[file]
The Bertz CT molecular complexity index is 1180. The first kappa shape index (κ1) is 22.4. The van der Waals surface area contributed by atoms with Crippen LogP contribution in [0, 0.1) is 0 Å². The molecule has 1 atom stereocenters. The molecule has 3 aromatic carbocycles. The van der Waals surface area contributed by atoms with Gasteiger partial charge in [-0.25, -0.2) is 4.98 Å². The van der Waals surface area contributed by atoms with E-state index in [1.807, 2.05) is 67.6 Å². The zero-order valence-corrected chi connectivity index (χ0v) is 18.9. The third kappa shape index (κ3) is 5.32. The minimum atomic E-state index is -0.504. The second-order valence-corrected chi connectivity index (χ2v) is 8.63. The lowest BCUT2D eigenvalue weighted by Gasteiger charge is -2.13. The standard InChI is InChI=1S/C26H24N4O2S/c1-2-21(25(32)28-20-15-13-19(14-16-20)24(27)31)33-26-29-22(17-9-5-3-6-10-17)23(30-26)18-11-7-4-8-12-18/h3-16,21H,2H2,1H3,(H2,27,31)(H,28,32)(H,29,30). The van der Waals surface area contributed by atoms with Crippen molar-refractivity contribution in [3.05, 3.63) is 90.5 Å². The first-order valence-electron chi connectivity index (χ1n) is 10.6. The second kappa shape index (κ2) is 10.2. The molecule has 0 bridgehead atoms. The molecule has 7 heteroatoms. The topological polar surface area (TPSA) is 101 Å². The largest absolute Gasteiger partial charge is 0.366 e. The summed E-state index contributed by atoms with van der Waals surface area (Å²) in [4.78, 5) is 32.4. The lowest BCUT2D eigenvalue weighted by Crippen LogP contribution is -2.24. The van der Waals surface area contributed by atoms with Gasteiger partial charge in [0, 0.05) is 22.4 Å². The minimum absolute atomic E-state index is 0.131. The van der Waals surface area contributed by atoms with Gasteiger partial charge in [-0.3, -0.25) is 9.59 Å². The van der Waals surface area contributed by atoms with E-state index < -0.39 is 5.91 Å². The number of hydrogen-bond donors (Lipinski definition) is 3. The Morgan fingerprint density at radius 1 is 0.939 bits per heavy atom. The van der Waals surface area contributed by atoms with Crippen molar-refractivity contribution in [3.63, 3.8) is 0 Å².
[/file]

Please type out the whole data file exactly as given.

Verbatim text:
The Bertz CT molecular complexity index is 1180. The first kappa shape index (κ1) is 22.4. The van der Waals surface area contributed by atoms with Crippen LogP contribution in [0, 0.1) is 0 Å². The molecule has 1 atom stereocenters. The molecule has 3 aromatic carbocycles. The van der Waals surface area contributed by atoms with Gasteiger partial charge in [-0.25, -0.2) is 4.98 Å². The van der Waals surface area contributed by atoms with E-state index in [1.807, 2.05) is 67.6 Å². The zero-order valence-corrected chi connectivity index (χ0v) is 18.9. The third kappa shape index (κ3) is 5.32. The minimum atomic E-state index is -0.504. The second-order valence-corrected chi connectivity index (χ2v) is 8.63. The lowest BCUT2D eigenvalue weighted by Gasteiger charge is -2.13. The standard InChI is InChI=1S/C26H24N4O2S/c1-2-21(25(32)28-20-15-13-19(14-16-20)24(27)31)33-26-29-22(17-9-5-3-6-10-17)23(30-26)18-11-7-4-8-12-18/h3-16,21H,2H2,1H3,(H2,27,31)(H,28,32)(H,29,30). The van der Waals surface area contributed by atoms with Crippen molar-refractivity contribution in [3.05, 3.63) is 90.5 Å². The first-order valence-electron chi connectivity index (χ1n) is 10.6. The second kappa shape index (κ2) is 10.2. The molecule has 0 bridgehead atoms. The molecule has 7 heteroatoms. The topological polar surface area (TPSA) is 101 Å². The largest absolute Gasteiger partial charge is 0.366 e. The summed E-state index contributed by atoms with van der Waals surface area (Å²) in [4.78, 5) is 32.4. The lowest BCUT2D eigenvalue weighted by Crippen LogP contribution is -2.24. The van der Waals surface area contributed by atoms with Gasteiger partial charge in [0, 0.05) is 22.4 Å². The minimum absolute atomic E-state index is 0.131. The van der Waals surface area contributed by atoms with Gasteiger partial charge in [-0.3, -0.25) is 9.59 Å². The van der Waals surface area contributed by atoms with E-state index < -0.39 is 5.91 Å². The number of hydrogen-bond donors (Lipinski definition) is 3. The Morgan fingerprint density at radius 1 is 0.939 bits per heavy atom. The van der Waals surface area contributed by atoms with Crippen molar-refractivity contribution in [3.63, 3.8) is 0 Å².